The following question has been edited into a Q&A format and some details may have been changed to keep our listeners’ information anonymous. Let us know what you think in the comments below, or if you have your own question, use the ASK P&B button!
Hey guys, I just discover your podcast and love it.
I am a recent graduate of a Master’s program. My situation is a little unique, I went to grad school straight from undergrad, so technically at 24 I don’t have any full-time experience. I do have part time and research/fellow and internship experience, so I do think I have a little bit of something to offer.
Anyways, job hunting has been hard. I feel like I’m overeducated for entry level jobs but not ready for high-level jobs that ask for a master’s and many years of experience. I am trying to strike middle ground and apply for jobs that say “master’s preferred” or ask for 1-3 years experience, so above entry level.
My question is this: I was offered two different positions.
- The first is one I feel overeducated for–they only ask for a BS and one year of experience. The only qualms I have is that it will give me some experience in what I want, but I don’t think it will give me higher level experience I may need to move up to those “master’s required” jobs in the future. It also pays less because it doesn’t ask for a master’s. However, the job is in a big city close to many of my family and friends and I know and like the city.
- The second job asks for a master’s, it will give me more higher level experience, but the duties sound like I can definitely handle them. It does pay more and sounds like a better fit. However, the position is in a big city across the country that I don’t know much about. I told myself that I would be willing to move for a great opportunity, but now that it’s actually happening and my family is sort of pressuring me to stay near them, I’m torn.
Short version: Should I take a personal risk and move far away for a job that seems to give me more experience/more fitting to my education qualifications? Or should I go for the job that I don’t consider the best fit, but in a city near loved ones where I at least know I can flourish personally and hope I can eventually move up the ladder to a greatly suited job?
The jobs are both in my field and have aspects of things I truly want to do. I’ve been told that there are not many mistakes you can make with choosing your first job as long as you learn something? I hope that’s true. Please help!
Rich here. Thanks for listening and for the question! Wish we could’ve gotten to this sooner, but it’s been crazy. I’ll tell you a “quick” story.
I used to live in New York City. I was close to family and friends. In fact, I said I’d never move to the west coast unless I got a job with a Google. Then it happened. I had to choose between staying local for comfort and “what-if” scenarios (what if someone gets sick? what if someone gets in an accident?) vs. the trajectory of my career. I chose the trajectory. It made some people sad, but it was the best decision I could’ve made.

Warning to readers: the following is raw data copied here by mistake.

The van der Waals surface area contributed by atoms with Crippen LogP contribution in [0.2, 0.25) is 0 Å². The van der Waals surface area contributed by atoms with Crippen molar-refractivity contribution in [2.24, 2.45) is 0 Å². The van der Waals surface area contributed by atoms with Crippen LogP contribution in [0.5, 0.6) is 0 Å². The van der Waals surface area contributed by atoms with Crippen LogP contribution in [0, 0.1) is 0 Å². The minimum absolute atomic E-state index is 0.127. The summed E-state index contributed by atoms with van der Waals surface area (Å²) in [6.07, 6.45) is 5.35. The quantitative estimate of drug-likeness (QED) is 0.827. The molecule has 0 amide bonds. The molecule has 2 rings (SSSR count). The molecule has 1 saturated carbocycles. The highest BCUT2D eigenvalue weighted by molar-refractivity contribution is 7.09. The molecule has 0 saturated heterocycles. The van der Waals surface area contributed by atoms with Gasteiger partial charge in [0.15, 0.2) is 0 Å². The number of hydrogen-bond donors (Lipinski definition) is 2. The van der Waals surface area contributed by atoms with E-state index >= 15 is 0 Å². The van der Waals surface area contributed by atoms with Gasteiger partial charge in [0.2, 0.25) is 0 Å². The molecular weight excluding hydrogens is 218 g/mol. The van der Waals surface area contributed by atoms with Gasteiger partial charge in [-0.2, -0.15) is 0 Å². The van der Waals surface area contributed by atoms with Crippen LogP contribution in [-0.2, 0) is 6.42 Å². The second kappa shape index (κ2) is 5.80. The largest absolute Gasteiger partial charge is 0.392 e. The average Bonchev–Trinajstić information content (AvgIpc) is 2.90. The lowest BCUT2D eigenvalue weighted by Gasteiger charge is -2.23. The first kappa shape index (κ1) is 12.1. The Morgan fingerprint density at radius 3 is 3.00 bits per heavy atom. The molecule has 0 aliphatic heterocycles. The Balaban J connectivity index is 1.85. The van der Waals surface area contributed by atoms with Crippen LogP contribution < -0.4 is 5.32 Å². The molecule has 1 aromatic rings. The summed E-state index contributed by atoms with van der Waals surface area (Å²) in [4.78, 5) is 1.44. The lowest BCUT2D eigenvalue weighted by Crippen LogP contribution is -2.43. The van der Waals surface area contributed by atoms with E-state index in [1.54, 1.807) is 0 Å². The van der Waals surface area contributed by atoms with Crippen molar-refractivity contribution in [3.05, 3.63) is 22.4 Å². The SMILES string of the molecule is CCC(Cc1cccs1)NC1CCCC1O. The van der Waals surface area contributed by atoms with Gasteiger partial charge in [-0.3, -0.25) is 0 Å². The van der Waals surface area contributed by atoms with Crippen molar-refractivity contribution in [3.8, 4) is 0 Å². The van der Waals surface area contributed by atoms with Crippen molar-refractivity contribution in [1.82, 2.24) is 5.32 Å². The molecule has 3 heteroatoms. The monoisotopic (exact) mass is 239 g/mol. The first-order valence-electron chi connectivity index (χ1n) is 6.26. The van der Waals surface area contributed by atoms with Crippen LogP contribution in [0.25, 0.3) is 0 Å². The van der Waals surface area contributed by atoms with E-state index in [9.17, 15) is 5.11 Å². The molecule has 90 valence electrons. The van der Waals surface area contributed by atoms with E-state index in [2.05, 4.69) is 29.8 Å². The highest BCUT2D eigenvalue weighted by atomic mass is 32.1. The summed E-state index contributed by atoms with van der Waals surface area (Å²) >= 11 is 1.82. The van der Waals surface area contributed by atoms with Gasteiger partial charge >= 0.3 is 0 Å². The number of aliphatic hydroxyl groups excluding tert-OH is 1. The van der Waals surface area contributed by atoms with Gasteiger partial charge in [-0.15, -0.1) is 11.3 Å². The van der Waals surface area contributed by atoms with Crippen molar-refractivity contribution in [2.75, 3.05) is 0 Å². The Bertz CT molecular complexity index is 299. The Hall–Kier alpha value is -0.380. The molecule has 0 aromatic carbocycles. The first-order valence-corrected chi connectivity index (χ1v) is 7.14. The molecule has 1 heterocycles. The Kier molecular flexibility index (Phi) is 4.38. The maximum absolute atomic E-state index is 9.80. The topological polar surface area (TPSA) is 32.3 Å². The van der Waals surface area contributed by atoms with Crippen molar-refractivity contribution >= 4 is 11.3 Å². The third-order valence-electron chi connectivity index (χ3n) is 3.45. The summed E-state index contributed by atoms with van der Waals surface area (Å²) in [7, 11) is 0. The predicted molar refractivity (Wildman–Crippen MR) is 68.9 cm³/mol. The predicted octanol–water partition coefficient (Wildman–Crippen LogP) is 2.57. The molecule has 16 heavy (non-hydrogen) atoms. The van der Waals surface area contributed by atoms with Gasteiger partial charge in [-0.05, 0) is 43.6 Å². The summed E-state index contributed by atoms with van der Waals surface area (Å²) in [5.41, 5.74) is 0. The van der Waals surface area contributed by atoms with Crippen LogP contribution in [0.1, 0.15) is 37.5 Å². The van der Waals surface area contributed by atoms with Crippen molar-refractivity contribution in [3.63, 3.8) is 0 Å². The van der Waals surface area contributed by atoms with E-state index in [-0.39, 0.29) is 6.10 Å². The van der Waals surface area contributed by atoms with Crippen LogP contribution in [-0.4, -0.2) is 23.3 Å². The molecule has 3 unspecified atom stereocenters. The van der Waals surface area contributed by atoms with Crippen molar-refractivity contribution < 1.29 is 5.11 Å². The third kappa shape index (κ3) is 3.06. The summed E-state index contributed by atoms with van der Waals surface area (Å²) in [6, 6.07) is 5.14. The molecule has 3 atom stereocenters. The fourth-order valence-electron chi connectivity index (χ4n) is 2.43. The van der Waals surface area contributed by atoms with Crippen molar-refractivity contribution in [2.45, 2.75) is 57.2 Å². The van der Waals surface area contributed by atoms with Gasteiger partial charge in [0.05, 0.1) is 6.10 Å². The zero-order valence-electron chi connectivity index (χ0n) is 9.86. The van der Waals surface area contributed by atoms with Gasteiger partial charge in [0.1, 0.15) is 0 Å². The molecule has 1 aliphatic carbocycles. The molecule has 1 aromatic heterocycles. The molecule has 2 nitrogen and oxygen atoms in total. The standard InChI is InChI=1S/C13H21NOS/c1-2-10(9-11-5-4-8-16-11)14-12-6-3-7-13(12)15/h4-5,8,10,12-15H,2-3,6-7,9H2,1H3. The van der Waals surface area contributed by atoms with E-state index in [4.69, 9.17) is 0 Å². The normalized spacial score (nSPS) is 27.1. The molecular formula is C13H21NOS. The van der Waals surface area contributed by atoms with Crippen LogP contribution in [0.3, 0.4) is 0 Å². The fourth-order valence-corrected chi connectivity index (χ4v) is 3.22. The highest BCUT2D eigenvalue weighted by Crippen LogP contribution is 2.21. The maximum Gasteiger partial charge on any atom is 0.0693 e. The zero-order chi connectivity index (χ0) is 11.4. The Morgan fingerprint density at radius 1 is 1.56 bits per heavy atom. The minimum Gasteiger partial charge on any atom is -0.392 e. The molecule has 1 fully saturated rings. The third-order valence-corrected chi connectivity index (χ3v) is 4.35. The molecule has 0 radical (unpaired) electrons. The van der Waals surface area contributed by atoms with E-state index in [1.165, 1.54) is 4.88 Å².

I lost nearly 40 pounds of unhealthy weight and have progressed professionally to the point I now lead engineering recruiting and diversity initiatives for my division. All this happened in less than three years from my move. I also get more calls and messages from recruiters than I ever got in New York, and legitimately believe I can write my own ticket. If I was still in New York, I’d still be in my comfort zone. Likely working for the same company and coasting.
However, if I chose to move back after this experience, I’d come back making more and capable of a greater scope of responsibility. I even have the opportunity to transfer back through work and keep all the same perks and benefits. (This s not a humble brag, by the way. Just evidence to further justify my positive experience, and possibly yours.)
In fairness, I have had to miss events and I have had moments where I’ve been sad I couldn’t be there for somebody, but when I think about the overall quality of life and financial standing, this is a winning situation. I’ll hopefully be out of debt in 2017 and can’t say I’d be this close if I were still living my NYC life. (Admittedly, making friends is a process out here, but I’ve saved a lot of money by not getting pulled into the same shenanigans every weekend. lol)
Do what’s best for you. Just remember that the longer you wait to take chances, the more risky and difficult they become. As an aside, if you haven’t already, don’t forget to read our post on how to account for salary and adjust for the cost of living in different cities to be sure you negotiate for continued personal and financial success in your new city.
Best of luck!
Get Our Newsletter!
Join our free email community to get our newsletter with actionable tips and interesting reads to help you navigate your finances and career.